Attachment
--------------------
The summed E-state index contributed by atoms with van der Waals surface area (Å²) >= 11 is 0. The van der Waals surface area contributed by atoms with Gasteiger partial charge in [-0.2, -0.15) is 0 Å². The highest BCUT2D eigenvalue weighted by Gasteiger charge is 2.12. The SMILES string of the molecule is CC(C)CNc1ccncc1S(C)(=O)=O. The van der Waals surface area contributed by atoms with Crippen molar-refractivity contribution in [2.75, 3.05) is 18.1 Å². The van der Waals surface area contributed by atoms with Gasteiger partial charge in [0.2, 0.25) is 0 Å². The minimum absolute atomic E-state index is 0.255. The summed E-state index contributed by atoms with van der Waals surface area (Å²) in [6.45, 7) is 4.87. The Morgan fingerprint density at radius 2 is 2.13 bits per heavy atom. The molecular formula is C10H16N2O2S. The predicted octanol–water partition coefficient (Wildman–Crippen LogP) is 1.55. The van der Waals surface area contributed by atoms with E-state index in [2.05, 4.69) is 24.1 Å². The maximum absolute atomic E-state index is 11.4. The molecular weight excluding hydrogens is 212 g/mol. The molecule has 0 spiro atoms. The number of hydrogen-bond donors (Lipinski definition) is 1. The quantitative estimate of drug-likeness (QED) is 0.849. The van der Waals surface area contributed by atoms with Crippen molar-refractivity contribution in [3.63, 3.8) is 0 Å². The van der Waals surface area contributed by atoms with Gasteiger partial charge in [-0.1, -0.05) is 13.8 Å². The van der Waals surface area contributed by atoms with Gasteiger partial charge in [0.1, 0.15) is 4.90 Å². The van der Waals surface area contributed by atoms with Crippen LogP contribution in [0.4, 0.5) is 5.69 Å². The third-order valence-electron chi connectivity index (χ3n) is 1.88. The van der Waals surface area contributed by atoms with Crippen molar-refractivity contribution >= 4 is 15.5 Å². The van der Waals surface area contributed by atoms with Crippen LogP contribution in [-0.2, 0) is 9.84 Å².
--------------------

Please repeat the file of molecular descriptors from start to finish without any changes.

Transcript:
The summed E-state index contributed by atoms with van der Waals surface area (Å²) >= 11 is 0. The van der Waals surface area contributed by atoms with Gasteiger partial charge in [-0.2, -0.15) is 0 Å². The highest BCUT2D eigenvalue weighted by Gasteiger charge is 2.12. The SMILES string of the molecule is CC(C)CNc1ccncc1S(C)(=O)=O. The van der Waals surface area contributed by atoms with Crippen molar-refractivity contribution in [2.75, 3.05) is 18.1 Å². The van der Waals surface area contributed by atoms with Gasteiger partial charge in [0.2, 0.25) is 0 Å². The minimum absolute atomic E-state index is 0.255. The summed E-state index contributed by atoms with van der Waals surface area (Å²) in [6.45, 7) is 4.87. The Morgan fingerprint density at radius 2 is 2.13 bits per heavy atom. The molecular formula is C10H16N2O2S. The predicted octanol–water partition coefficient (Wildman–Crippen LogP) is 1.55. The van der Waals surface area contributed by atoms with E-state index in [2.05, 4.69) is 24.1 Å². The maximum absolute atomic E-state index is 11.4. The molecular weight excluding hydrogens is 212 g/mol. The molecule has 0 spiro atoms. The number of hydrogen-bond donors (Lipinski definition) is 1. The quantitative estimate of drug-likeness (QED) is 0.849. The van der Waals surface area contributed by atoms with Crippen molar-refractivity contribution in [3.63, 3.8) is 0 Å². The van der Waals surface area contributed by atoms with Gasteiger partial charge in [-0.1, -0.05) is 13.8 Å². The van der Waals surface area contributed by atoms with Gasteiger partial charge in [0.1, 0.15) is 4.90 Å². The van der Waals surface area contributed by atoms with Crippen LogP contribution in [0.4, 0.5) is 5.69 Å². The third-order valence-electron chi connectivity index (χ3n) is 1.88. The van der Waals surface area contributed by atoms with Crippen molar-refractivity contribution >= 4 is 15.5 Å². The van der Waals surface area contributed by atoms with Crippen LogP contribution in [-0.2, 0) is 9.84 Å².